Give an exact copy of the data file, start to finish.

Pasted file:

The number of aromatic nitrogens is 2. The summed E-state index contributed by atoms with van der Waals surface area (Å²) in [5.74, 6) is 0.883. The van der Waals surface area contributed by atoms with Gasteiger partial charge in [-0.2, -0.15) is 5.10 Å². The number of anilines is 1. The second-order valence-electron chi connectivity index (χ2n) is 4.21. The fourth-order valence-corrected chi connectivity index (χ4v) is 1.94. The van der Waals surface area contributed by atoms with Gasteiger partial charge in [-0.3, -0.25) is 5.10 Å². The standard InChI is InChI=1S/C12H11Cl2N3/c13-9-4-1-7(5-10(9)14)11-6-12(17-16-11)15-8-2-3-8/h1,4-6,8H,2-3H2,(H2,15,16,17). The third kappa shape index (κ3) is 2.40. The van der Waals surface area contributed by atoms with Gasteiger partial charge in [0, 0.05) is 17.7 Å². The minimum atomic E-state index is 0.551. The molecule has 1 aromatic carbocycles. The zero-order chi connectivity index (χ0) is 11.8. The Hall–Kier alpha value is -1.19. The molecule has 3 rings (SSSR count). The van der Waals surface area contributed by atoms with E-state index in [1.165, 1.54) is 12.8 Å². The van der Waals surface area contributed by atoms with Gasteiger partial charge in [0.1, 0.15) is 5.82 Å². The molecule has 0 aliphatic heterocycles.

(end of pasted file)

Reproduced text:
The number of aromatic nitrogens is 2. The summed E-state index contributed by atoms with van der Waals surface area (Å²) in [5.74, 6) is 0.883. The van der Waals surface area contributed by atoms with Gasteiger partial charge in [-0.2, -0.15) is 5.10 Å². The number of anilines is 1. The second-order valence-electron chi connectivity index (χ2n) is 4.21. The fourth-order valence-corrected chi connectivity index (χ4v) is 1.94. The van der Waals surface area contributed by atoms with Gasteiger partial charge in [-0.3, -0.25) is 5.10 Å². The standard InChI is InChI=1S/C12H11Cl2N3/c13-9-4-1-7(5-10(9)14)11-6-12(17-16-11)15-8-2-3-8/h1,4-6,8H,2-3H2,(H2,15,16,17). The third kappa shape index (κ3) is 2.40. The van der Waals surface area contributed by atoms with Gasteiger partial charge in [0, 0.05) is 17.7 Å². The minimum atomic E-state index is 0.551. The molecule has 1 aromatic carbocycles. The zero-order chi connectivity index (χ0) is 11.8. The Hall–Kier alpha value is -1.19. The molecule has 3 rings (SSSR count). The van der Waals surface area contributed by atoms with E-state index in [1.165, 1.54) is 12.8 Å². The van der Waals surface area contributed by atoms with Gasteiger partial charge in [0.1, 0.15) is 5.82 Å². The molecule has 0 aliphatic heterocycles.